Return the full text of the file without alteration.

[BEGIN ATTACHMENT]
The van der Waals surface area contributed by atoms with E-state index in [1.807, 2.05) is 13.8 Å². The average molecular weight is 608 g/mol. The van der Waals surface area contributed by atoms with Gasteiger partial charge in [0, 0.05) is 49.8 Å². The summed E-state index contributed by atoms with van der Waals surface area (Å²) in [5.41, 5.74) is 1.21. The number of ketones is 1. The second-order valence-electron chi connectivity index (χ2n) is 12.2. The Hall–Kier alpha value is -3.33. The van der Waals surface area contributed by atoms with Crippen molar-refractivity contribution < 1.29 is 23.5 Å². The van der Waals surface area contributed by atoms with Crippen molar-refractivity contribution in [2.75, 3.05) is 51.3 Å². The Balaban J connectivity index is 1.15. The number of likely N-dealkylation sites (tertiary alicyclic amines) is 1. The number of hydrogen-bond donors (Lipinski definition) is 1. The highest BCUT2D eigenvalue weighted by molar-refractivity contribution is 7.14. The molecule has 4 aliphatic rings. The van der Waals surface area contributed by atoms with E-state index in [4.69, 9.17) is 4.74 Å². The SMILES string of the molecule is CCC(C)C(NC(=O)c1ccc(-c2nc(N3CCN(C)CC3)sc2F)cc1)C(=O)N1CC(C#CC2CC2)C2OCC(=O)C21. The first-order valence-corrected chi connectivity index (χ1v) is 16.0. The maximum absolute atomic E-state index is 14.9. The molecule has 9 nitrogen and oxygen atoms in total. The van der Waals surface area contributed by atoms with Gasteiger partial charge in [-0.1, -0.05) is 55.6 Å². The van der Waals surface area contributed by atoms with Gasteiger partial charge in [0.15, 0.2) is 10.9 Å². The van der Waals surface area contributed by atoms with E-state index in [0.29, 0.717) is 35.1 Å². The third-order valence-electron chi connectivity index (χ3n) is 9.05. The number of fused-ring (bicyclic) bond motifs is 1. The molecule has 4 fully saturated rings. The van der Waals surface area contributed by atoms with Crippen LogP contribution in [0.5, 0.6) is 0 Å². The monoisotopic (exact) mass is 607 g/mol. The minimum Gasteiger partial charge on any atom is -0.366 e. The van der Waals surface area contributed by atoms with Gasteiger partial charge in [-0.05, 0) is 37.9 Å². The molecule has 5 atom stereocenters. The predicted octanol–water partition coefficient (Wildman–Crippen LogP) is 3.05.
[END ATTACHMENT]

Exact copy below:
The van der Waals surface area contributed by atoms with E-state index in [1.807, 2.05) is 13.8 Å². The average molecular weight is 608 g/mol. The van der Waals surface area contributed by atoms with Gasteiger partial charge in [0, 0.05) is 49.8 Å². The summed E-state index contributed by atoms with van der Waals surface area (Å²) in [5.41, 5.74) is 1.21. The number of ketones is 1. The second-order valence-electron chi connectivity index (χ2n) is 12.2. The Hall–Kier alpha value is -3.33. The van der Waals surface area contributed by atoms with Crippen molar-refractivity contribution < 1.29 is 23.5 Å². The van der Waals surface area contributed by atoms with Crippen molar-refractivity contribution in [2.75, 3.05) is 51.3 Å². The Balaban J connectivity index is 1.15. The number of likely N-dealkylation sites (tertiary alicyclic amines) is 1. The number of hydrogen-bond donors (Lipinski definition) is 1. The highest BCUT2D eigenvalue weighted by molar-refractivity contribution is 7.14. The molecule has 4 aliphatic rings. The van der Waals surface area contributed by atoms with E-state index in [4.69, 9.17) is 4.74 Å². The SMILES string of the molecule is CCC(C)C(NC(=O)c1ccc(-c2nc(N3CCN(C)CC3)sc2F)cc1)C(=O)N1CC(C#CC2CC2)C2OCC(=O)C21. The first-order valence-corrected chi connectivity index (χ1v) is 16.0. The maximum absolute atomic E-state index is 14.9. The molecule has 9 nitrogen and oxygen atoms in total. The van der Waals surface area contributed by atoms with Gasteiger partial charge in [-0.1, -0.05) is 55.6 Å². The van der Waals surface area contributed by atoms with Gasteiger partial charge in [0.15, 0.2) is 10.9 Å². The van der Waals surface area contributed by atoms with E-state index in [0.29, 0.717) is 35.1 Å². The third-order valence-electron chi connectivity index (χ3n) is 9.05. The number of fused-ring (bicyclic) bond motifs is 1. The molecule has 4 fully saturated rings. The van der Waals surface area contributed by atoms with Crippen LogP contribution in [0.5, 0.6) is 0 Å². The monoisotopic (exact) mass is 607 g/mol. The minimum Gasteiger partial charge on any atom is -0.366 e. The van der Waals surface area contributed by atoms with Gasteiger partial charge in [-0.05, 0) is 37.9 Å². The molecule has 5 atom stereocenters. The predicted octanol–water partition coefficient (Wildman–Crippen LogP) is 3.05.